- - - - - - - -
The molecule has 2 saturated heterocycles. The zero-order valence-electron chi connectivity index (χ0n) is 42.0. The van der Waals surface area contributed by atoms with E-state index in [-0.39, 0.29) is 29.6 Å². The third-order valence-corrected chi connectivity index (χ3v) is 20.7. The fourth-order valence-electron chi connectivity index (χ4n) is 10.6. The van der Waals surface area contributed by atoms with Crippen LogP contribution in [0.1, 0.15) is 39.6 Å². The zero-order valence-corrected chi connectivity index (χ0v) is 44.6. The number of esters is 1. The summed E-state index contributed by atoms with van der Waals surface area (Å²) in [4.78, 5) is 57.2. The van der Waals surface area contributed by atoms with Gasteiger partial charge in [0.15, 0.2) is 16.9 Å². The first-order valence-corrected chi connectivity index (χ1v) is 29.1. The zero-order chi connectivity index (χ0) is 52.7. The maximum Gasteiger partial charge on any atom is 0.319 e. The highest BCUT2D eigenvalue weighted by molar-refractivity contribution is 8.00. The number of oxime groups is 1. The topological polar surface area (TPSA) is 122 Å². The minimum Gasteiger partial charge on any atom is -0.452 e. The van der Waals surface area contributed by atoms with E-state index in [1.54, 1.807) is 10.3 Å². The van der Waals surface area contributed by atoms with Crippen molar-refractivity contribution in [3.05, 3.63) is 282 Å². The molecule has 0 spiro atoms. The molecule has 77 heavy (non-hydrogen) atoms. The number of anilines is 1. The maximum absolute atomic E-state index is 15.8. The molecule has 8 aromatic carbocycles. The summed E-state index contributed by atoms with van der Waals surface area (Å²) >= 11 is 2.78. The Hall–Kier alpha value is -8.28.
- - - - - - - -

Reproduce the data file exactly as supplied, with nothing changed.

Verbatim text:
The molecule has 2 saturated heterocycles. The zero-order valence-electron chi connectivity index (χ0n) is 42.0. The van der Waals surface area contributed by atoms with E-state index in [-0.39, 0.29) is 29.6 Å². The third-order valence-corrected chi connectivity index (χ3v) is 20.7. The fourth-order valence-electron chi connectivity index (χ4n) is 10.6. The van der Waals surface area contributed by atoms with Crippen LogP contribution in [0.1, 0.15) is 39.6 Å². The zero-order valence-corrected chi connectivity index (χ0v) is 44.6. The number of esters is 1. The summed E-state index contributed by atoms with van der Waals surface area (Å²) in [4.78, 5) is 57.2. The van der Waals surface area contributed by atoms with Gasteiger partial charge in [0.15, 0.2) is 16.9 Å². The first-order valence-corrected chi connectivity index (χ1v) is 29.1. The zero-order chi connectivity index (χ0) is 52.7. The maximum Gasteiger partial charge on any atom is 0.319 e. The highest BCUT2D eigenvalue weighted by molar-refractivity contribution is 8.00. The number of oxime groups is 1. The topological polar surface area (TPSA) is 122 Å². The minimum Gasteiger partial charge on any atom is -0.452 e. The van der Waals surface area contributed by atoms with E-state index in [1.54, 1.807) is 10.3 Å². The van der Waals surface area contributed by atoms with Crippen molar-refractivity contribution in [3.05, 3.63) is 282 Å². The molecule has 0 spiro atoms. The molecule has 77 heavy (non-hydrogen) atoms. The number of anilines is 1. The maximum absolute atomic E-state index is 15.8. The molecule has 8 aromatic carbocycles. The summed E-state index contributed by atoms with van der Waals surface area (Å²) >= 11 is 2.78. The Hall–Kier alpha value is -8.28.